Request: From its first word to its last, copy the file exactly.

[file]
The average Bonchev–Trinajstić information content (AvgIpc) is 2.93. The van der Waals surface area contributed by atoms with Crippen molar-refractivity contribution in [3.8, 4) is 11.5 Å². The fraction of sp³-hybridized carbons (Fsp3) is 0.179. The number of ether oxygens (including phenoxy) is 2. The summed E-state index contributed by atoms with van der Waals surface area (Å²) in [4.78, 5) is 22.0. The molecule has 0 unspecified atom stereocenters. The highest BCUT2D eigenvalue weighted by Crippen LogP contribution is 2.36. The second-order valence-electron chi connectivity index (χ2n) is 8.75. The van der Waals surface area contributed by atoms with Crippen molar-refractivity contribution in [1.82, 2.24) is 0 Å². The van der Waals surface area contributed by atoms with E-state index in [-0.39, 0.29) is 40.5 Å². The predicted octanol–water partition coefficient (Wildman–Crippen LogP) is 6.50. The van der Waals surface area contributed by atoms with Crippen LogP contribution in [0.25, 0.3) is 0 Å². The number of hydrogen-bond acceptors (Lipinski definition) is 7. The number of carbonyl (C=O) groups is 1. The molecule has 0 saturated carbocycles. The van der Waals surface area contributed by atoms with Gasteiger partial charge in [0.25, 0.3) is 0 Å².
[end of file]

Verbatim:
The average Bonchev–Trinajstić information content (AvgIpc) is 2.93. The van der Waals surface area contributed by atoms with Crippen molar-refractivity contribution in [3.8, 4) is 11.5 Å². The fraction of sp³-hybridized carbons (Fsp3) is 0.179. The number of ether oxygens (including phenoxy) is 2. The summed E-state index contributed by atoms with van der Waals surface area (Å²) in [4.78, 5) is 22.0. The molecule has 0 unspecified atom stereocenters. The highest BCUT2D eigenvalue weighted by Crippen LogP contribution is 2.36. The second-order valence-electron chi connectivity index (χ2n) is 8.75. The van der Waals surface area contributed by atoms with Crippen molar-refractivity contribution in [1.82, 2.24) is 0 Å². The van der Waals surface area contributed by atoms with E-state index in [-0.39, 0.29) is 40.5 Å². The predicted octanol–water partition coefficient (Wildman–Crippen LogP) is 6.50. The van der Waals surface area contributed by atoms with Crippen LogP contribution in [0.25, 0.3) is 0 Å². The number of hydrogen-bond acceptors (Lipinski definition) is 7. The number of carbonyl (C=O) groups is 1. The molecule has 0 saturated carbocycles. The van der Waals surface area contributed by atoms with Gasteiger partial charge in [0.25, 0.3) is 0 Å².